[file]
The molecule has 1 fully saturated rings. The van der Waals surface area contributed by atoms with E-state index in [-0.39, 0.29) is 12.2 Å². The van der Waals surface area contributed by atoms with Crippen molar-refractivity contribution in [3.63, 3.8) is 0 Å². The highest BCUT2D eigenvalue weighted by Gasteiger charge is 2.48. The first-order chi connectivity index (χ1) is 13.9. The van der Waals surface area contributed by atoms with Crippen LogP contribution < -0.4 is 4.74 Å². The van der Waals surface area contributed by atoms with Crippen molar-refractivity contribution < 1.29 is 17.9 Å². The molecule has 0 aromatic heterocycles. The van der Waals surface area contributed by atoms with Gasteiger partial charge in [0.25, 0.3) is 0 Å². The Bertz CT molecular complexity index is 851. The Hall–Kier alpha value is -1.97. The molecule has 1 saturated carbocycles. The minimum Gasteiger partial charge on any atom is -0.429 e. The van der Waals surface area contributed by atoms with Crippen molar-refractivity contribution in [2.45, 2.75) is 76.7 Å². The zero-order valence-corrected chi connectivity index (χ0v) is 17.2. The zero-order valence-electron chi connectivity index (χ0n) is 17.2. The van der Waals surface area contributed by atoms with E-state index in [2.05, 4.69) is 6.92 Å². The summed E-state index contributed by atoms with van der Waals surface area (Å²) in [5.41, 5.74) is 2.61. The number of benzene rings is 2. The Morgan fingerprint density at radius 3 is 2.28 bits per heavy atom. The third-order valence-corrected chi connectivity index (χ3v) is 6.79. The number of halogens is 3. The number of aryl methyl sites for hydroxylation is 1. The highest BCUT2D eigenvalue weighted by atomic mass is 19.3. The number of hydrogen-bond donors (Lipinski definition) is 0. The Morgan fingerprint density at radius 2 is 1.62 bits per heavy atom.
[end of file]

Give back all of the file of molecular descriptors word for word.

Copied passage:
The molecule has 1 fully saturated rings. The van der Waals surface area contributed by atoms with E-state index in [-0.39, 0.29) is 12.2 Å². The van der Waals surface area contributed by atoms with Crippen molar-refractivity contribution in [3.63, 3.8) is 0 Å². The highest BCUT2D eigenvalue weighted by Gasteiger charge is 2.48. The first-order chi connectivity index (χ1) is 13.9. The van der Waals surface area contributed by atoms with Crippen LogP contribution < -0.4 is 4.74 Å². The van der Waals surface area contributed by atoms with Crippen molar-refractivity contribution < 1.29 is 17.9 Å². The molecule has 0 aromatic heterocycles. The van der Waals surface area contributed by atoms with Gasteiger partial charge in [0.25, 0.3) is 0 Å². The Bertz CT molecular complexity index is 851. The Hall–Kier alpha value is -1.97. The molecule has 1 saturated carbocycles. The minimum Gasteiger partial charge on any atom is -0.429 e. The van der Waals surface area contributed by atoms with Crippen molar-refractivity contribution in [2.45, 2.75) is 76.7 Å². The zero-order valence-corrected chi connectivity index (χ0v) is 17.2. The zero-order valence-electron chi connectivity index (χ0n) is 17.2. The van der Waals surface area contributed by atoms with E-state index in [2.05, 4.69) is 6.92 Å². The summed E-state index contributed by atoms with van der Waals surface area (Å²) in [5.41, 5.74) is 2.61. The number of benzene rings is 2. The Morgan fingerprint density at radius 3 is 2.28 bits per heavy atom. The third-order valence-corrected chi connectivity index (χ3v) is 6.79. The number of halogens is 3. The number of aryl methyl sites for hydroxylation is 1. The highest BCUT2D eigenvalue weighted by atomic mass is 19.3. The number of hydrogen-bond donors (Lipinski definition) is 0. The Morgan fingerprint density at radius 2 is 1.62 bits per heavy atom.